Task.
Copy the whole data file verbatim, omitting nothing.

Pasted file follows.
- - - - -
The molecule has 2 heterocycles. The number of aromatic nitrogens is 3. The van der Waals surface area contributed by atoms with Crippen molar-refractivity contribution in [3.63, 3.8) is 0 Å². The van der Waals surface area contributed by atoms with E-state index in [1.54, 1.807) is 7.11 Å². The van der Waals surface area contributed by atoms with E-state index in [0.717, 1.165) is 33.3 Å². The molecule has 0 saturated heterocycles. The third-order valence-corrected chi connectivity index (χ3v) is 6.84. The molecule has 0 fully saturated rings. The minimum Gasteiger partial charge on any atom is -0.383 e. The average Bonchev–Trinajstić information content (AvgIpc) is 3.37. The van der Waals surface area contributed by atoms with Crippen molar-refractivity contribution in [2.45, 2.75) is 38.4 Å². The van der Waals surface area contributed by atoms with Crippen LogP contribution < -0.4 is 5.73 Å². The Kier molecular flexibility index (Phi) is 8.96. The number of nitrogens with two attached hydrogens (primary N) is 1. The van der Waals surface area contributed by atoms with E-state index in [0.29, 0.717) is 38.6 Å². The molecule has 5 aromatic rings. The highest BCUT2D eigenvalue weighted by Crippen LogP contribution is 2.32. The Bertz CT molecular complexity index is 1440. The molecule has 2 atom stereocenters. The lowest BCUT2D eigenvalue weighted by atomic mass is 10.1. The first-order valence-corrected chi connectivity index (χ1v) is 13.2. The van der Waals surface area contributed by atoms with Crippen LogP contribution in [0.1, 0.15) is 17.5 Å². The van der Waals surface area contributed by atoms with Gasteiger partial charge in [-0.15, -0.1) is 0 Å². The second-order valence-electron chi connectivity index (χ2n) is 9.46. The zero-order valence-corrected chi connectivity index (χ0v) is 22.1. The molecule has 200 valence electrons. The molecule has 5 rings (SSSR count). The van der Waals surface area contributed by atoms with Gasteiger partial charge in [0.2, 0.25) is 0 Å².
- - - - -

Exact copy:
The molecule has 2 heterocycles. The number of aromatic nitrogens is 3. The van der Waals surface area contributed by atoms with Crippen molar-refractivity contribution in [3.63, 3.8) is 0 Å². The van der Waals surface area contributed by atoms with E-state index in [1.54, 1.807) is 7.11 Å². The van der Waals surface area contributed by atoms with E-state index in [0.717, 1.165) is 33.3 Å². The molecule has 0 saturated heterocycles. The third-order valence-corrected chi connectivity index (χ3v) is 6.84. The molecule has 0 fully saturated rings. The minimum Gasteiger partial charge on any atom is -0.383 e. The average Bonchev–Trinajstić information content (AvgIpc) is 3.37. The van der Waals surface area contributed by atoms with Crippen molar-refractivity contribution in [2.45, 2.75) is 38.4 Å². The van der Waals surface area contributed by atoms with Crippen LogP contribution < -0.4 is 5.73 Å². The Kier molecular flexibility index (Phi) is 8.96. The number of nitrogens with two attached hydrogens (primary N) is 1. The van der Waals surface area contributed by atoms with E-state index in [0.29, 0.717) is 38.6 Å². The molecule has 5 aromatic rings. The highest BCUT2D eigenvalue weighted by Crippen LogP contribution is 2.32. The Bertz CT molecular complexity index is 1440. The molecule has 2 atom stereocenters. The lowest BCUT2D eigenvalue weighted by atomic mass is 10.1. The first-order valence-corrected chi connectivity index (χ1v) is 13.2. The van der Waals surface area contributed by atoms with Crippen LogP contribution in [0.1, 0.15) is 17.5 Å². The van der Waals surface area contributed by atoms with Gasteiger partial charge in [-0.15, -0.1) is 0 Å². The second-order valence-electron chi connectivity index (χ2n) is 9.46. The zero-order valence-corrected chi connectivity index (χ0v) is 22.1. The molecule has 200 valence electrons. The molecule has 5 rings (SSSR count). The van der Waals surface area contributed by atoms with Gasteiger partial charge in [0.2, 0.25) is 0 Å².